This is because if you use for example a non-cartesian arm solution ( for example a rostock, delta or scara robot ), then individual stepper motors don't match specific cartesian axes, things are a bit more complicated. Thus the greek letter naming of the drivers.

For each stepper motor you get two options :

Stepper motor power input

This has two inputs side by side : one for 5V ( this is optional, you will probably be providing 5V via USB ), and one for VBB ( the stepper motors ( and optionally mosfets ) power input ), that is 12 or 24V.

There are several options there. You can solder an ATX molex connector : the same kind you would find on ATX power supplies, that goes into 3-1/2" IDE hard drives.

This allows you to simply plug an ATX power supply in there. However, do not use this for high current applications ( >10A ) as that can be much for those connectors.

You can also solder 3.5mm connectors ( not recommended unless you use little power ), or 5mm connectors ( Big grey screw terminal, or green base and green screw terminals ).

Finally, for the VBB input, there are pads to solder a SMT Jack power plug ( the kind you commonly find on 12V wall plugs ), which is nice to have if you are going to plug/unplug your board a lot.

Small mosfets

These are two small SMT mosfets : ZXMN4A06 ( 40V/5A )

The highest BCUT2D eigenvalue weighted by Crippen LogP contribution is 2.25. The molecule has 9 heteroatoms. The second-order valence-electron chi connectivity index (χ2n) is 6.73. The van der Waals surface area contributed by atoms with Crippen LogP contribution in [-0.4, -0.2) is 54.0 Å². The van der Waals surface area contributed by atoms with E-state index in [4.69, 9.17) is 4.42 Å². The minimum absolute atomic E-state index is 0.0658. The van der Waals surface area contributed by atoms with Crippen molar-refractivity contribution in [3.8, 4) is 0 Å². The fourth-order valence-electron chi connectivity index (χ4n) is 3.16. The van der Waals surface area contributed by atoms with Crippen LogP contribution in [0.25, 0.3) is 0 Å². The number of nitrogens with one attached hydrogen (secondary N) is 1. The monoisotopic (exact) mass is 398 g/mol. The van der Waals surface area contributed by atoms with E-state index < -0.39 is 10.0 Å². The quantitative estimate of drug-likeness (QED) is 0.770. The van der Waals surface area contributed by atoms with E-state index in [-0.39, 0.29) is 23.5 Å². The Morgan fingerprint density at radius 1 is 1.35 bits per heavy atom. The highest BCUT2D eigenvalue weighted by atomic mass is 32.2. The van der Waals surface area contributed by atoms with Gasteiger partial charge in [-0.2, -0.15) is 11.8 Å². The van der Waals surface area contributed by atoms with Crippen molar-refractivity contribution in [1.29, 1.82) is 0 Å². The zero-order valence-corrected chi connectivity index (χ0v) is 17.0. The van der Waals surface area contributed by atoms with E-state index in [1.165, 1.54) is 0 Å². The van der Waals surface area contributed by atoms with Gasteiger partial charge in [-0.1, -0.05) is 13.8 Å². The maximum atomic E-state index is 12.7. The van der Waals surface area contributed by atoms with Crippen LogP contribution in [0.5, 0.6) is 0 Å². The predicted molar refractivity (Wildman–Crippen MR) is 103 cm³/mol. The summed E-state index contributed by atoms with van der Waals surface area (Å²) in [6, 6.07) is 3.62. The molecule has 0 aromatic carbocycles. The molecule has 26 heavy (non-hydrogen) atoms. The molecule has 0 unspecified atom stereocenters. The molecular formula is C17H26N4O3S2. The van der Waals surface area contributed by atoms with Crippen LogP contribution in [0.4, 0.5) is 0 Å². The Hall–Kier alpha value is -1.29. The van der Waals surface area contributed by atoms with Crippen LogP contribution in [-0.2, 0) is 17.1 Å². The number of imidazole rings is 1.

They are usefull for small loads like hotends, fans, led lighting, relays, etc …

The power input is shared by the two mosfets. Meaning the power input ( 3.5mm pins at the top ) provides power to both of them.

And then each mosfet has its own two-pin output, with the choice between 2.54mm ( not recommended except for light load things like fans ) or 3.5mm ( Blue screw terminals, or green base and green screw terminals )

You can also take the power from VBB instead of from the power input, using jumpers, see the dedicated part in the non-border stuff section below.

Big mosfets

These are two big mosfets : AOT240L rated up to 40V and 20A ( more with cooling ).

They are usefull for big loads like hotends, heated beds, and crazy things.

The power input is shared by the two mosfets. Meaning the power input ( 3.5mm and SMT Jack power connector in the middle ) provides power to both of them.